Merck Manual

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Matt Demczko

, MD, Sidney Kimmel Medical College of Thomas Jefferson University

Last full review/revision Apr 2020| Content last modified Apr 2020
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Homocystinuria is a disorder of amino acid metabolism that is caused by a lack of the enzyme cystathionine beta-synthase, which is needed to metabolize homocysteine. This disorder can cause a number of symptoms, including decreased vision, intellectual disability, and skeletal abnormalities. Homocystinuria occurs when parents pass the defective genes that cause this disorder on to their children.

  • Homocystinuria is caused by a lack of the enzyme needed to metabolize homocysteine.

  • Symptoms include intellectual disability, eye problems, and abnormalities of the skeleton.

  • The diagnosis is based on a blood test.

  • A special diet and supplements of vitamin B6, betaine, and folic acid may help some children.

Amino acids are the building blocks of proteins and have many functions in the body. Children with homocystinuria are unable to break down (metabolize) the amino acid homocysteine, which, along with certain toxic by-products, builds up to cause a variety of symptoms. Symptoms of homocystinuria range from mild to severe.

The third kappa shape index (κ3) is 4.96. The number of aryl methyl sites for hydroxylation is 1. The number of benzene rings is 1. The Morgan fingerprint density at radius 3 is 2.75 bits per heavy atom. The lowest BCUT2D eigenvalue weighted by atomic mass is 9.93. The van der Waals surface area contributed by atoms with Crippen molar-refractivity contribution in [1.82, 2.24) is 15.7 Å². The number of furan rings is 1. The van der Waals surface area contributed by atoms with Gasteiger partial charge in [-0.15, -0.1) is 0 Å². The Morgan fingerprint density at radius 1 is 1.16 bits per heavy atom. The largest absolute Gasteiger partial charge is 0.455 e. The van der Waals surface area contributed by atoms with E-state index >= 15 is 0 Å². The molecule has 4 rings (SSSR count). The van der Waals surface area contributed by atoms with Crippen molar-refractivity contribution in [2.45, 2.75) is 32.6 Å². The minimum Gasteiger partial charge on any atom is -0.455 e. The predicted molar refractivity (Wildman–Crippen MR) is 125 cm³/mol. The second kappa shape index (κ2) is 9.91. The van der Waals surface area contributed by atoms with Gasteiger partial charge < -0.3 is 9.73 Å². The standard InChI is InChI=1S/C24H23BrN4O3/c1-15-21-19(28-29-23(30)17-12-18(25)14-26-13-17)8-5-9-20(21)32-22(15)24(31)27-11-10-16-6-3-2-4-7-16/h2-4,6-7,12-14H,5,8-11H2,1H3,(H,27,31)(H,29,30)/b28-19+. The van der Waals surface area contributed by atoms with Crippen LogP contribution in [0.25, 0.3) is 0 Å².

There are different types of inherited disorders. In homocystinuria, both parents of the affected child carry a copy of the abnormal gene. Because usually two copies of the abnormal gene are necessary for the disorder to occur, usually neither parent has the disorder. (See also Overview of Hereditary Metabolic Disorders.)


Infants with this disorder are normal at birth. The first symptoms, including dislocation of the lens of the eye causing severely decreased vision, usually begin after 3 years of age. Most children have skeletal abnormalities, including osteoporosis. Children are usually thin with a curved spine, chest deformities, elongated limbs, and long, spiderlike fingers. Without early diagnosis and treatment, mental (psychiatric) and behavioral disorders and intellectual disability are common. Homocystinuria makes the blood more likely to clot spontaneously, resulting in strokes, high blood pressure, and many other serious problems.


  • Newborn screening test

Since 2008, nearly every state in the United States has required that all newborns be screened for homocystinuria with a blood test.

A test measuring enzyme function in the liver and DNA tests are done to confirm the diagnosis of homocystinuria. Tests of skin cells may also be done.


  • Vitamin B6 and a special diet

Some children with homocystinuria improve when given vitamin B6 (pyridoxine). Some children need to follow a special diet that restricts certain substances in protein.

Doctors may give supplements of betaine, which can help lower the levels of homocystine in the blood, and folic acid.

Children who have other forms of homocystinuria are given vitamin B12 (cobalamin) and folic acid.

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